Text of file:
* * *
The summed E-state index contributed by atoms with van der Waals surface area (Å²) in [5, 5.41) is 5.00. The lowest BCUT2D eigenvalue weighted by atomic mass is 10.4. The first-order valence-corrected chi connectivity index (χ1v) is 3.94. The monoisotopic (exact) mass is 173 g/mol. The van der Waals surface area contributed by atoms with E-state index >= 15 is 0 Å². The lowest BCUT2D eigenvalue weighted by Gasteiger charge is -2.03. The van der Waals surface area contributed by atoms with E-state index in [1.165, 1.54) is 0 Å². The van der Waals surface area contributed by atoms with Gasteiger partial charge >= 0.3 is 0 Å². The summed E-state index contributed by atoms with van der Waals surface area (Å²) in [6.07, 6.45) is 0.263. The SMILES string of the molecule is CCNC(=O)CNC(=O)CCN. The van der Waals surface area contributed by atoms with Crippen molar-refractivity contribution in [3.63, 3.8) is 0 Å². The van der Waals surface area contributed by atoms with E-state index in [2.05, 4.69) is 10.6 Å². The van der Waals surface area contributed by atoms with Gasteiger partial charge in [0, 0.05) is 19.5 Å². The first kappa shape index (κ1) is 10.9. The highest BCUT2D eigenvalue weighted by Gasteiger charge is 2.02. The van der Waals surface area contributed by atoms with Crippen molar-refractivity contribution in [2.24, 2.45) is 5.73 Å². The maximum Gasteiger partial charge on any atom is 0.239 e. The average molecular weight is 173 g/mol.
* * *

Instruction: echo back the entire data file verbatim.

The summed E-state index contributed by atoms with van der Waals surface area (Å²) in [5, 5.41) is 5.00. The lowest BCUT2D eigenvalue weighted by atomic mass is 10.4. The first-order valence-corrected chi connectivity index (χ1v) is 3.94. The monoisotopic (exact) mass is 173 g/mol. The van der Waals surface area contributed by atoms with E-state index >= 15 is 0 Å². The lowest BCUT2D eigenvalue weighted by Gasteiger charge is -2.03. The van der Waals surface area contributed by atoms with E-state index in [1.165, 1.54) is 0 Å². The van der Waals surface area contributed by atoms with Gasteiger partial charge >= 0.3 is 0 Å². The summed E-state index contributed by atoms with van der Waals surface area (Å²) in [6.07, 6.45) is 0.263. The SMILES string of the molecule is CCNC(=O)CNC(=O)CCN. The van der Waals surface area contributed by atoms with Crippen molar-refractivity contribution in [3.63, 3.8) is 0 Å². The van der Waals surface area contributed by atoms with E-state index in [2.05, 4.69) is 10.6 Å². The van der Waals surface area contributed by atoms with Gasteiger partial charge in [0, 0.05) is 19.5 Å². The first kappa shape index (κ1) is 10.9. The highest BCUT2D eigenvalue weighted by Gasteiger charge is 2.02. The van der Waals surface area contributed by atoms with Crippen molar-refractivity contribution in [2.24, 2.45) is 5.73 Å². The maximum Gasteiger partial charge on any atom is 0.239 e. The average molecular weight is 173 g/mol.